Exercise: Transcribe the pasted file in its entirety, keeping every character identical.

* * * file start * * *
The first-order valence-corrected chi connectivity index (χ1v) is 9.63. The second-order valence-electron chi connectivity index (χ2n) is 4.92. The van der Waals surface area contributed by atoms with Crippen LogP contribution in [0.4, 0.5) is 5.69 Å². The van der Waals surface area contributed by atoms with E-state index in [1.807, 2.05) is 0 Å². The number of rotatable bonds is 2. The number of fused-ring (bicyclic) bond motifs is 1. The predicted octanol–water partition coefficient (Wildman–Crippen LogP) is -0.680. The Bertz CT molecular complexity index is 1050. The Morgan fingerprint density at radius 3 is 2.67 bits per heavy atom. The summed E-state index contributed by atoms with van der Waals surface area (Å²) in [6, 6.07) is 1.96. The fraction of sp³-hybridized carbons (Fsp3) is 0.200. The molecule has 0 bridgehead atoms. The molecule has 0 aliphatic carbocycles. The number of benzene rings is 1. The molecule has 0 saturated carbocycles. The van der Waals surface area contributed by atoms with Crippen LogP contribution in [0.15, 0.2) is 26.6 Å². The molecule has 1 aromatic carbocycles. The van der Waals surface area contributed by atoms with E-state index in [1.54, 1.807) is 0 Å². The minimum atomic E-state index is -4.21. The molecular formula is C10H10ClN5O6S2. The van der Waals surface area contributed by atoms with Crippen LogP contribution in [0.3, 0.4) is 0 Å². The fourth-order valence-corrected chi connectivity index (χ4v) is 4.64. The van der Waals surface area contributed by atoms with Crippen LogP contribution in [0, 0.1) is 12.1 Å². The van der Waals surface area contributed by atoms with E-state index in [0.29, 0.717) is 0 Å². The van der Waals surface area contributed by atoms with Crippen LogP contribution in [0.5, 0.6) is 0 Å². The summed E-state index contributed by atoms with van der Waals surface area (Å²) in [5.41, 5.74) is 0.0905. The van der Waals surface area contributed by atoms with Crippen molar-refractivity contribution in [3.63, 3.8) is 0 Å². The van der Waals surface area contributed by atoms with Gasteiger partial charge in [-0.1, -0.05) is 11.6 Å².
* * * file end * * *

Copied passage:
The first-order valence-corrected chi connectivity index (χ1v) is 9.63. The second-order valence-electron chi connectivity index (χ2n) is 4.92. The van der Waals surface area contributed by atoms with Crippen LogP contribution in [0.4, 0.5) is 5.69 Å². The van der Waals surface area contributed by atoms with E-state index in [1.807, 2.05) is 0 Å². The number of rotatable bonds is 2. The number of fused-ring (bicyclic) bond motifs is 1. The predicted octanol–water partition coefficient (Wildman–Crippen LogP) is -0.680. The Bertz CT molecular complexity index is 1050. The Morgan fingerprint density at radius 3 is 2.67 bits per heavy atom. The summed E-state index contributed by atoms with van der Waals surface area (Å²) in [6, 6.07) is 1.96. The fraction of sp³-hybridized carbons (Fsp3) is 0.200. The molecule has 0 bridgehead atoms. The molecule has 0 aliphatic carbocycles. The number of benzene rings is 1. The molecule has 0 saturated carbocycles. The van der Waals surface area contributed by atoms with Crippen LogP contribution in [0.15, 0.2) is 26.6 Å². The molecule has 1 aromatic carbocycles. The van der Waals surface area contributed by atoms with E-state index in [1.54, 1.807) is 0 Å². The minimum atomic E-state index is -4.21. The molecular formula is C10H10ClN5O6S2. The van der Waals surface area contributed by atoms with Crippen LogP contribution in [0.3, 0.4) is 0 Å². The fourth-order valence-corrected chi connectivity index (χ4v) is 4.64. The van der Waals surface area contributed by atoms with Crippen LogP contribution in [0, 0.1) is 12.1 Å². The van der Waals surface area contributed by atoms with E-state index in [0.29, 0.717) is 0 Å². The van der Waals surface area contributed by atoms with Crippen LogP contribution in [0.5, 0.6) is 0 Å². The summed E-state index contributed by atoms with van der Waals surface area (Å²) in [5.41, 5.74) is 0.0905. The van der Waals surface area contributed by atoms with Crippen molar-refractivity contribution in [3.63, 3.8) is 0 Å². The van der Waals surface area contributed by atoms with Gasteiger partial charge in [-0.1, -0.05) is 11.6 Å².